Deep in the 2,700-page latest Senate bill and the 2,000-something House bill are provisions to help low- to middle-income Americans buy insurance and to clean up some of the abuses in the individual market.

Subsidies, limits and prevention
For one thing, Dan and others wouldn’t be denied insurance because of pre-existing conditions if they lost a job and employer-based insurance in the future. Once reform is implemented, MCHA might not be needed. A layoff from a 20-year employer is what led Dan to MinnesotaCare and MCHA in the first place. Dan would qualify for a federal subsidy through a health-insurance exchange and there would be limits on deductibles and out-of-pocket costs, though there is still concern about affordability. Karen could get her colonoscopy because preventive care would be covered independent of any out-of-pocket costs or deductibles.

Dan and Lucy would be able to carry their young adult children until age 26 or 27, depending on which chamber’s provision makes it into the final bill. (Minnesota already requires employer-based policies to carry children until age 25.)

“I’ve been watching federal reform,” Dan said the other day. “When the Senate was thinking of opening Medicare to age 55 I thought, ‘Yah!’ Then what’s-his-name — [Sen. Joe] Lieberman — had to shoot it down.”

If only members of Congress and the president would keep front-and-center all the Dans, the Lucys, the Karens and our friends and neighbors, my inner idealist wants to think our lawmakers would have an easier time of bringing some relief to millions of Americans.

Instead, my inner skeptic frequently worries that they are getting lost in the politics and the high-dollar lobbyists for the insurance industry, the pharmaceutical industry, our homegrown medical-device industry, doctors and providers who don’t like what Medicare pays or under-pays, and lobbyists for baby boomers like me who don’t want anyone messing with Medicare or Social Security.

Big spenders
In June, Common Cause estimated that health-industry lobbyists had spent about $1.4 million a day so far on Capitol Hill. Multiply that daily amount by however many days Congress is in session and the total might well come close to covering the annual expenses for Minnesota’s GAMC program for the poor.

And, it seems to me, Dan, Lucy, Karen and others are getting lost in various attempts to hijack the legislation for political causes. For example, health-care reform was held up for millions of Americans because of two anti-abortion Democrats (Rep. Bart Stupak and Sen. Ben Nelson)? Seriously? Shouldn’t that be a debate for another day?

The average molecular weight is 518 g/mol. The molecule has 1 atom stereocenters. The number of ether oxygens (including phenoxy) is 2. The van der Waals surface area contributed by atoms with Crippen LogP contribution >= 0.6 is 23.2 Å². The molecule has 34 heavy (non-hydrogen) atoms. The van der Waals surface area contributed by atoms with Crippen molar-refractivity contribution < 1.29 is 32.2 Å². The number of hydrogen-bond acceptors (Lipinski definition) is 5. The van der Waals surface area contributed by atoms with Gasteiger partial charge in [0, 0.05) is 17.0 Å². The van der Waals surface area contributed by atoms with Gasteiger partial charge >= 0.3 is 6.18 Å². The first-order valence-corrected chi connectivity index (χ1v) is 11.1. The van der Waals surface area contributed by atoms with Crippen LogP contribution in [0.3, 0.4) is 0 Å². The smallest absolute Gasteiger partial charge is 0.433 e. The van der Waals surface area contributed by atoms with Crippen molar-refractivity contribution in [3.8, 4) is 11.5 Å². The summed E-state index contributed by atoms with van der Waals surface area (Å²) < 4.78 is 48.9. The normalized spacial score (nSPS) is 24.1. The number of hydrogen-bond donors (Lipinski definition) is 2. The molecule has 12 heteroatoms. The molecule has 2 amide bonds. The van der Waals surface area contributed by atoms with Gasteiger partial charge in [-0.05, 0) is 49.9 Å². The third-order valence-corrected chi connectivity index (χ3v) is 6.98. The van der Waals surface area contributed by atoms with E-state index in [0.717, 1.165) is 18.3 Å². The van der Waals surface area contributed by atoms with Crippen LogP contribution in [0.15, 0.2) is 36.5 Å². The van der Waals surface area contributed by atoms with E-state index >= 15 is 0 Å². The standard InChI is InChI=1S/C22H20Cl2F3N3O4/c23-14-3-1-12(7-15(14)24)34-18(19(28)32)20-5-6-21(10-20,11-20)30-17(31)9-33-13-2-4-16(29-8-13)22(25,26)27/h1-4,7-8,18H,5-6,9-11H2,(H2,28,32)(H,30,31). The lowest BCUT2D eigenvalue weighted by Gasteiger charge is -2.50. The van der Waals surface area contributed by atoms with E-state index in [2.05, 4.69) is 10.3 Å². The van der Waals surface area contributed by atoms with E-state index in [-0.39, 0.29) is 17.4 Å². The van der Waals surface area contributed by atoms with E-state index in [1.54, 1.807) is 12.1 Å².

Stupak, Nelson and 8 million federal employees are covered by the Federal Employees Health Benefits Program, at times described as the most generous health care in the nation. Day to day, they probably aren’t worrying whether they can afford their premiums, a colonoscopy, co-pays for prescriptions and any out-of-pocket costs.

I, too, have been blessed with good health coverage all my life, starting with government care for military families. Taxpayers paid for my tonsillectomy at age 6 and the removal of my wisdom teeth at age 18 and all the shots in-between. Growing up with that kind of health care, I’ve found myself at times completely flummoxed that the United States of America doesn’t offer universal health care. I could get free shots on an Army base in Okinawa long ago, but some of my taxpaying friends and story subjects can’t get accessible, affordable care in the United States?

In my adult years, I’ve been covered by employer-based insurance plans that cost half of what Dan or Karen pay. The highest deductible I’ve ever faced is $1,000; the highest monthly premium was about $560, when I was on COBRA for several months between jobs.

In June 2008, my uninsured friend died of colon cancer. I wrote about the pain and the questions prompted by his preventable death at age 60 and I promised to ask more questions. Judging from some of the comments on my stories and the emails since then, it appears I’ve afflicted a few of the comfortable. If I’ve also occasionally managed to comfort the afflicted in the process I’m doing my job.

As senators prepare to pass a bill and to meet with House conferees in the New Year, my inner idealist and my inner skeptic are slugging it out, one hoping the afflicted will win and the other fearing politics and the comfortable will prevail.

Casey Selix, a news editor and writer for MinnPost.com, can be reached at cselix[at]minnpost[dot]com. Follow her on Twitter. 

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Comments (8)

  1. Submitted by Richard Schulze on 12/23/2009 - 09:57 am.

    Everyone is focusing on the costs, but nobody seems to be discussing the lack of doctors to care for all these people. Particularly, the lack of primary care physicians. Health insurance reform is not enough, you also need to reform the medical profession. The number of spots in medical schools across the country has stagnated for years, and fewer new physicians go into primary care because of the burden placed on them by high patient load, low reimbursement for anything that doesn’t involve a procedure, and excessive paperwork.